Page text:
“How can a poor man fight the overwhelming desire of the government to close the case with a conviction? Every citizen is outmatched by a government determined to obtain a conviction.”

Over the years, I have represented people who were innocent, and we were able to return them to their families. But I have also failed, and watched innocent people taken away in chains.  I have been called in to help innocent people in re-trials, and I have walked innocent people out of jails, prisons and courtrooms. I have travelled with and listened to Missouri exonerees as they share their stories. They are stories that begin and end the same way: sensational cases, a biased investigation, no physical evidence or flawed science, a conviction, failed appeals, a family member who will not give up or give in, the discovery of new evidence, the recantations of the liars who once sought only to protect themselves, and then a court proceeding, followed by release, and a celebration after decades stolen by the State.

The wrongfully convicted are released every month in our country, and each time I am stunned by the arrogance of the government, which fights the truth and is satisfied to leave the injured party a pauper when he returns home.

“That patriotic belief in the fairness of our courts crushes the innocent person wrongfully convicted by a jury of his peers. It tears at the soul of his lawyer, when they care.”

Bryan Sheppard is my client. He was 17 years old the night six Kansas City heroes lost their lives fighting an arson fire.  He was asleep next to his girlfriend in his parents’ home that night.  At 18, he was the subject of false allegations made by jailhouse informants about this case – statements that were thankfully revealed to be lies. But this unlucky teen could not free himself from the damage of the accusation.  Eight years later, he found himself in a courtroom with his four co-defendants fighting for his life. He had passed a polygraph, he had talked with the detectives many times without a lawyer, he had alibi witnesses, and he believed in the system. And yet he was convicted and sentenced to life in prison without parole. He has served 21 years of that sentence.

These years have been hard. There has been heartbreak, suffering, and loss. There has also been growth and a commitment to his sobriety. Bryan has travelled a long way, and he still believes that eventually the innocent man will walk free.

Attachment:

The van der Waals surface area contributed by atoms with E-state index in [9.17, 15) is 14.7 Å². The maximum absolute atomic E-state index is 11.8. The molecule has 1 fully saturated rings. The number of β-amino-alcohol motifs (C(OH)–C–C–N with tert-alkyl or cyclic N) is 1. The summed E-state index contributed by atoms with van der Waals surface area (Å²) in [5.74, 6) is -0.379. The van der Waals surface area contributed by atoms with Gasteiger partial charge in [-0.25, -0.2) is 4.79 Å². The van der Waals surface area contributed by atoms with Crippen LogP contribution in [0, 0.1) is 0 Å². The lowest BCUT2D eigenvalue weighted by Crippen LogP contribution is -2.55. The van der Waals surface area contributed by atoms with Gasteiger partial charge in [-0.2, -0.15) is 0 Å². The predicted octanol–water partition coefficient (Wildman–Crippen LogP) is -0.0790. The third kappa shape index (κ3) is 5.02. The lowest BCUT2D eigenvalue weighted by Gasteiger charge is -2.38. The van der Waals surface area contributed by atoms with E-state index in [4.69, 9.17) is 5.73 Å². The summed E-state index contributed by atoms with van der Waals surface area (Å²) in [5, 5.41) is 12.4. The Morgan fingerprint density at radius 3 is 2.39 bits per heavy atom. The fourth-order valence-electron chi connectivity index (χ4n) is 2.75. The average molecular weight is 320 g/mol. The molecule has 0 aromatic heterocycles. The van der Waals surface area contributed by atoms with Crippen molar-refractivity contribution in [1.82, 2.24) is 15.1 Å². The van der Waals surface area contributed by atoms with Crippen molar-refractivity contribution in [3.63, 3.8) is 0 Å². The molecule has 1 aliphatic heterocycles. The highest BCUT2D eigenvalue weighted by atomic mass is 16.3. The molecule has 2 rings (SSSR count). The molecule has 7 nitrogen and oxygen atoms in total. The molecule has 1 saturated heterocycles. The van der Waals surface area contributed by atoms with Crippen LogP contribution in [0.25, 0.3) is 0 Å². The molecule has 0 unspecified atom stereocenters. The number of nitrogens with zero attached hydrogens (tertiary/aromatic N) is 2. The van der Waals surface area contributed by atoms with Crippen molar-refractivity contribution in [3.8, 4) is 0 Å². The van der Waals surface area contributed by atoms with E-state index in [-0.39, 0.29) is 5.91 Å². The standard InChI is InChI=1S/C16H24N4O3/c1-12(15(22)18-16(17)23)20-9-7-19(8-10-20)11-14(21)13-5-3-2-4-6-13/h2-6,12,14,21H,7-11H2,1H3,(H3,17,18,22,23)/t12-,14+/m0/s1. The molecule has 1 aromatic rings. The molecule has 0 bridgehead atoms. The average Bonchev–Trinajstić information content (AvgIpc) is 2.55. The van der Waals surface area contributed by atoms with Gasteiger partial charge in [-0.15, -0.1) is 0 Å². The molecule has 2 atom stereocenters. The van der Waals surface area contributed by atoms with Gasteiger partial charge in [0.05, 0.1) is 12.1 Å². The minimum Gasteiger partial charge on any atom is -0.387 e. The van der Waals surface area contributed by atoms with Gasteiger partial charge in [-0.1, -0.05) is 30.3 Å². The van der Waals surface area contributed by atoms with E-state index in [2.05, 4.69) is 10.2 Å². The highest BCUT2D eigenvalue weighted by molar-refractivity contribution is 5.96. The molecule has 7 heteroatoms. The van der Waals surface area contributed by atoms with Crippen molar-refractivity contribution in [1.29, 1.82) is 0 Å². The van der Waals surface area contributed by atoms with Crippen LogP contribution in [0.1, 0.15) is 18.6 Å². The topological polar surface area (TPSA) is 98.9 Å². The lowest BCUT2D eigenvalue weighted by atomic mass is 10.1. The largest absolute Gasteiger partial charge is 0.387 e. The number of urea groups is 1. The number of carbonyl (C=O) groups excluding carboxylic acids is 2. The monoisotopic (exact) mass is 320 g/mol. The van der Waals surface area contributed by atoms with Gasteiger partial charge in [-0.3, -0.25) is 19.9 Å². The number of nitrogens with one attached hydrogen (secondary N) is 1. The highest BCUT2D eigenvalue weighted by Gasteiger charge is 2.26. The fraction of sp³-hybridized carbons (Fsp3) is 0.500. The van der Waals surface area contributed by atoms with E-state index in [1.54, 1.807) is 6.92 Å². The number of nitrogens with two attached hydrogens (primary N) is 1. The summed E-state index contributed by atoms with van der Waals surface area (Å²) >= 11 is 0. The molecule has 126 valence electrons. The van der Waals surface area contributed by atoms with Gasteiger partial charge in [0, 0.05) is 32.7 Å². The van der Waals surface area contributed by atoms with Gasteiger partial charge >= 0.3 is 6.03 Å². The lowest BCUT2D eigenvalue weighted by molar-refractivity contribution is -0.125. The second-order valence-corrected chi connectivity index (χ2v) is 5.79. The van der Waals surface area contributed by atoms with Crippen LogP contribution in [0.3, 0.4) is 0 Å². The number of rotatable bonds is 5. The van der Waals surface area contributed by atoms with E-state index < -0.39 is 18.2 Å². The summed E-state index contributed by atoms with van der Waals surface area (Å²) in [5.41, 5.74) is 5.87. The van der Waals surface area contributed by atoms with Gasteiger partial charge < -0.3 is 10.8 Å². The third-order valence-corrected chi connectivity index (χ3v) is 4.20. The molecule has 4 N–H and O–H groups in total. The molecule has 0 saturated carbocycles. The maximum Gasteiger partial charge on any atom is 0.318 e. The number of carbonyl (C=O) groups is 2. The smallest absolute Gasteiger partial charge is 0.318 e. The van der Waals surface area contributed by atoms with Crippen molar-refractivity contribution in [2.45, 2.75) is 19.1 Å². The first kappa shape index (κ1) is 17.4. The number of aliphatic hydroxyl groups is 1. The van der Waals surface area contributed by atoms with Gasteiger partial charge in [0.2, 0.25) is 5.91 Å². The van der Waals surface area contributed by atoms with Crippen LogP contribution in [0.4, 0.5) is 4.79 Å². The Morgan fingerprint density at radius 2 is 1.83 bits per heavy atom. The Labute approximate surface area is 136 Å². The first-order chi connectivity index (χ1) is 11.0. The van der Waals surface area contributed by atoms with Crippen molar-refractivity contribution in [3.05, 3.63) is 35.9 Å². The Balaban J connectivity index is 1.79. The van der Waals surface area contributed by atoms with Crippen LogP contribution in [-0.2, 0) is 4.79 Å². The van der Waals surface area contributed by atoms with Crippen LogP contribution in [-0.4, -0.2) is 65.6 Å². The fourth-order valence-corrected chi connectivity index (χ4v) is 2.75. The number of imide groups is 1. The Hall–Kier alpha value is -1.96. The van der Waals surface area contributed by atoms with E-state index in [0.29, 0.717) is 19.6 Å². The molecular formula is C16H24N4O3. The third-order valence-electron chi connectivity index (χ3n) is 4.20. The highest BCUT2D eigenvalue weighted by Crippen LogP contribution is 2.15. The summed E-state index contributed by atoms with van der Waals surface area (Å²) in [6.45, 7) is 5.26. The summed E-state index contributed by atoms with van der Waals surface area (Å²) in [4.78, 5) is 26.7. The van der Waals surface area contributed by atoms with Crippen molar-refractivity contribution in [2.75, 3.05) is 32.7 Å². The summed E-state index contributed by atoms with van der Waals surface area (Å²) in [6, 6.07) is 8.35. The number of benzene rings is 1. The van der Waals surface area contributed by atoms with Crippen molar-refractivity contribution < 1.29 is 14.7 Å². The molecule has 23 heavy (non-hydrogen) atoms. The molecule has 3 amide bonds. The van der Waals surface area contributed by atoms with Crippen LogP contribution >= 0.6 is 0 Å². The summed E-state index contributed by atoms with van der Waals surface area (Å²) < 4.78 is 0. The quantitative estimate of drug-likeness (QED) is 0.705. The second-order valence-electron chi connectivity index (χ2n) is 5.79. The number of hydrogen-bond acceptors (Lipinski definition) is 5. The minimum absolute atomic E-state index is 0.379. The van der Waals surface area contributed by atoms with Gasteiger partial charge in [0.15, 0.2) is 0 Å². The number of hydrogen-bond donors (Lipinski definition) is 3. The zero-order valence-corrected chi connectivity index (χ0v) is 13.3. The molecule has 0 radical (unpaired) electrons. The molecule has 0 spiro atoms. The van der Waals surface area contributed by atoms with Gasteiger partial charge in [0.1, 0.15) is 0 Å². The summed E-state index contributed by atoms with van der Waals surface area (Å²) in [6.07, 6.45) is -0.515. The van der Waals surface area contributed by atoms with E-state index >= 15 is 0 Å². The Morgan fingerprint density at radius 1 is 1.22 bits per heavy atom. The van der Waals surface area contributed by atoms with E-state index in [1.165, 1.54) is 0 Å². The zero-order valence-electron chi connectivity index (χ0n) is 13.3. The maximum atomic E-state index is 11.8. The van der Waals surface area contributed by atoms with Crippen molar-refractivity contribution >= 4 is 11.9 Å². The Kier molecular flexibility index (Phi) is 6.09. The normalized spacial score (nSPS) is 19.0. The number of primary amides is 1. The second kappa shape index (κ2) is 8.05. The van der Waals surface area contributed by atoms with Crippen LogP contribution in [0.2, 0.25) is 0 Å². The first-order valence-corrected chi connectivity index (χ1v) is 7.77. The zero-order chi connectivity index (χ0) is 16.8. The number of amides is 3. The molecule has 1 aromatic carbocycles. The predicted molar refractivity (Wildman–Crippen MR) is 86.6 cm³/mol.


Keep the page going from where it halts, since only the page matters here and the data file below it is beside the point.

Bryan was placed in my care in the Spring of 2013. The Midwest Innocence Project asked me to represent Bryan if the court granted him a new sentencing proceeding. I was familiar with the case and with the controversy surrounding the convictions. I lived near the site of the explosion in 1988 and felt the tremor of the blasts. I knew Bryan was only one of the five people who were convicted after a trial. I agreed to talk to Bryan and to his family before we decided whether I was the right person to represent him.

Bryan was a poor teenager from a working class neighborhood burdened with alcohol and drugs. He was a teen who embodied all the limitations that poverty and abuse can inflict on a child. But I met a man, in a green prison uniform. A man who had learned to read in prison, who had found his spiritual center, who was proud of his daughter and grand daughter, who worried about his aging parents, and the suffering endured by so many since November 1988. He needed my help and I agreed to help him.

We both knew the battle ahead would be hard. We knew the news of his hearing would be what his family had prayed for and that it would reignite the anger and pain of other families. We both knew the emotional toll of the journey ahead and the uncertainty of the final chapter. This is the work I have been led to do, and I am committed to walk with Bryan on this journey for as long as it takes to find justice.

– By Cyndy Short

— StoryWorks KC is a project of KCPT, the Center for Investigative Reporting, and The Living Room Theatre seeking to explore the questions and issues raised in this case. KCPT and Flatland are actively seeking a variety of viewpoints and perspectives. For concerns, questions and comments, please contact KCPT’s Vice President for News, Janet Saidi, at jsaidi@kcpt.org or 816.777.0059.